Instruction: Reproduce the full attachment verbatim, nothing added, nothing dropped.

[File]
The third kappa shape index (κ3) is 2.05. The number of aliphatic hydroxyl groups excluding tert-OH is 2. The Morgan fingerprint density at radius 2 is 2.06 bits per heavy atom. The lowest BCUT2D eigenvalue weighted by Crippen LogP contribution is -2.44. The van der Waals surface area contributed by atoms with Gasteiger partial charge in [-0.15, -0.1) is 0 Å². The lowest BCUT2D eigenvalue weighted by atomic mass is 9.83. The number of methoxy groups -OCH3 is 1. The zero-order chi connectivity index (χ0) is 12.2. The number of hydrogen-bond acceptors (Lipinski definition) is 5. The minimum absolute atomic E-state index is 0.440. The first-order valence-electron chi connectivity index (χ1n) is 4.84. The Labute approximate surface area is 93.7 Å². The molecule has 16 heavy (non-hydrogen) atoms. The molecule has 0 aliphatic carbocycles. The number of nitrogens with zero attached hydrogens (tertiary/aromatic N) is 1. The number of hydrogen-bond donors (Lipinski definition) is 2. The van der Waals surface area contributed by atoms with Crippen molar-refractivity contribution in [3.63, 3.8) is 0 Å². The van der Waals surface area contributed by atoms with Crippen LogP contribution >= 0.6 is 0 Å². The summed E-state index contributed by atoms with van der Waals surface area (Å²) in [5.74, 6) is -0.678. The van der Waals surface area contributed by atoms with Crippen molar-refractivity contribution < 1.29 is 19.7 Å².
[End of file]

The third kappa shape index (κ3) is 2.05. The number of aliphatic hydroxyl groups excluding tert-OH is 2. The Morgan fingerprint density at radius 2 is 2.06 bits per heavy atom. The lowest BCUT2D eigenvalue weighted by Crippen LogP contribution is -2.44. The van der Waals surface area contributed by atoms with Gasteiger partial charge in [-0.15, -0.1) is 0 Å². The lowest BCUT2D eigenvalue weighted by atomic mass is 9.83. The number of methoxy groups -OCH3 is 1. The zero-order chi connectivity index (χ0) is 12.2. The number of hydrogen-bond acceptors (Lipinski definition) is 5. The minimum absolute atomic E-state index is 0.440. The first-order valence-electron chi connectivity index (χ1n) is 4.84. The Labute approximate surface area is 93.7 Å². The molecule has 16 heavy (non-hydrogen) atoms. The molecule has 0 aliphatic carbocycles. The number of nitrogens with zero attached hydrogens (tertiary/aromatic N) is 1. The number of hydrogen-bond donors (Lipinski definition) is 2. The van der Waals surface area contributed by atoms with Crippen molar-refractivity contribution in [3.63, 3.8) is 0 Å². The van der Waals surface area contributed by atoms with Crippen LogP contribution >= 0.6 is 0 Å². The summed E-state index contributed by atoms with van der Waals surface area (Å²) in [5.74, 6) is -0.678. The van der Waals surface area contributed by atoms with Crippen molar-refractivity contribution < 1.29 is 19.7 Å².